In 2011 Bishop Robert Cunningham was called to testify in a federal lawsuit where one of his priests was accused of molesting a child. The bishop’s statement in his deposition is shocking. When asked whether the abused boy committed a sin, the bishop responded:
“The boy is culpable.”
As the testimony proceeded, a lawyer asked Cunningham if he could think of a circumstance in which an underage teenager could be held at fault for a clergyman asking them for sex.
“I would not – obviously, what the priest did was wrong, you’re asking me if the young man had any culpability, and I can’t judge that.”
He was then asked, if an abused child came to him with a “confession” after being abused, would the bishop tell the boy he hadn’t done wrong:
“I do not know whether I would say that.”
When discussing how the abusive priest took his victims’ “confession” for the affair in this particular case, Bishop Cunningham seems to suggest that the boy was an “accomplice” to the bishop’s sexual sin:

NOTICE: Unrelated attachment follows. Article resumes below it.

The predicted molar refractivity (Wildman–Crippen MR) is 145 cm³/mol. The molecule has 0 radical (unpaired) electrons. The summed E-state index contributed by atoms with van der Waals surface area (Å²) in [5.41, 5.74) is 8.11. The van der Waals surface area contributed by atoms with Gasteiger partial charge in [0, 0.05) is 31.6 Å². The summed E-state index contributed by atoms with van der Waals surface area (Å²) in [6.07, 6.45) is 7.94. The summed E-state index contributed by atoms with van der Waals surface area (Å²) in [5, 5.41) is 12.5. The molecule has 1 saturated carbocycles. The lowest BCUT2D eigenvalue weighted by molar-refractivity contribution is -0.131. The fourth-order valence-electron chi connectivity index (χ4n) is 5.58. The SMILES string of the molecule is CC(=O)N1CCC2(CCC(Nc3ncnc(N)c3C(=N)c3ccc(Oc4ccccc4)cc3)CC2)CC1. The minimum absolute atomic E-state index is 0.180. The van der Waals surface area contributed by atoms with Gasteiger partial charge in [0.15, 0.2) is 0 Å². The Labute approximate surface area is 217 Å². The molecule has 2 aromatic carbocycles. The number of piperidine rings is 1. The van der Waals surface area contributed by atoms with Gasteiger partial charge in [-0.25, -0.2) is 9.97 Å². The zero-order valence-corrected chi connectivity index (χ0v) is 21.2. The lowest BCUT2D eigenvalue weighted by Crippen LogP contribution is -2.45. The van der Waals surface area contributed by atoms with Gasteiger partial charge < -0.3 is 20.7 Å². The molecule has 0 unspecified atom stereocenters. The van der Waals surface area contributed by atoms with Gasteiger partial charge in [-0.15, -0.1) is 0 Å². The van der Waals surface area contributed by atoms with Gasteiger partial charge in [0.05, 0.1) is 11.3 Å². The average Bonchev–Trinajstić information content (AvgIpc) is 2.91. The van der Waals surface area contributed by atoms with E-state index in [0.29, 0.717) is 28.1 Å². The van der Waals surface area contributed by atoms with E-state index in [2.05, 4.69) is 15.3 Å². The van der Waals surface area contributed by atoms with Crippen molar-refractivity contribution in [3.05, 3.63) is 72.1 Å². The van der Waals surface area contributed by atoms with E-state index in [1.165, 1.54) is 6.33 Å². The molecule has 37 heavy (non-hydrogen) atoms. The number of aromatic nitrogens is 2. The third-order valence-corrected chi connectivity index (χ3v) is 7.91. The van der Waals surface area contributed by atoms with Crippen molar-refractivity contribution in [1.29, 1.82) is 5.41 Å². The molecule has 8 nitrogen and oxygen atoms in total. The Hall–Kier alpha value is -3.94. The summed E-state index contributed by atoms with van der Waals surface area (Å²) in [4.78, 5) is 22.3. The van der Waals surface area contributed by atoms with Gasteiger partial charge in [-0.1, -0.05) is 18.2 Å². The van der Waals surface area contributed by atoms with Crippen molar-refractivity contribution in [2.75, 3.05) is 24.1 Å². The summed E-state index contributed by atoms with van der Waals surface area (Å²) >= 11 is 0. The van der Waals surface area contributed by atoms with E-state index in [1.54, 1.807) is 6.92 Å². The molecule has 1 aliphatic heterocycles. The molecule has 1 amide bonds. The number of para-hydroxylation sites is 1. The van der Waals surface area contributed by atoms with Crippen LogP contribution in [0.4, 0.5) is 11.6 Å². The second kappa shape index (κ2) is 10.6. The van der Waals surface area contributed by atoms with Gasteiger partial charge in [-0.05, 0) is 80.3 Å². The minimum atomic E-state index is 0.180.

“The priest does not have the ability to absolve an accomplice in a sin such as this. I’m saying that a priest does not have the power, the authority, to absolve anyone who cooperated with him in – was an accomplice to him in a sexual sin.”
Cunningham’s testimony is under tremendous fire, and he has attempted to clarify his remarks. Representatives from his diocese have implied that the media is mischaracterizing the bishop’s response:
“Bishop Cunningham firmly believes and states (in the deposition) that the boy is not responsible at any level for that act and the abusive actions of a priest were wrong. Depositions by their very nature are meant to be discerning and contentious. Questions are often repeated and wide ranging. One phrase cannot be quoted.”
Many members of the diocese, including survivors of clergy abuse, are asking for Cunningham’s resignation.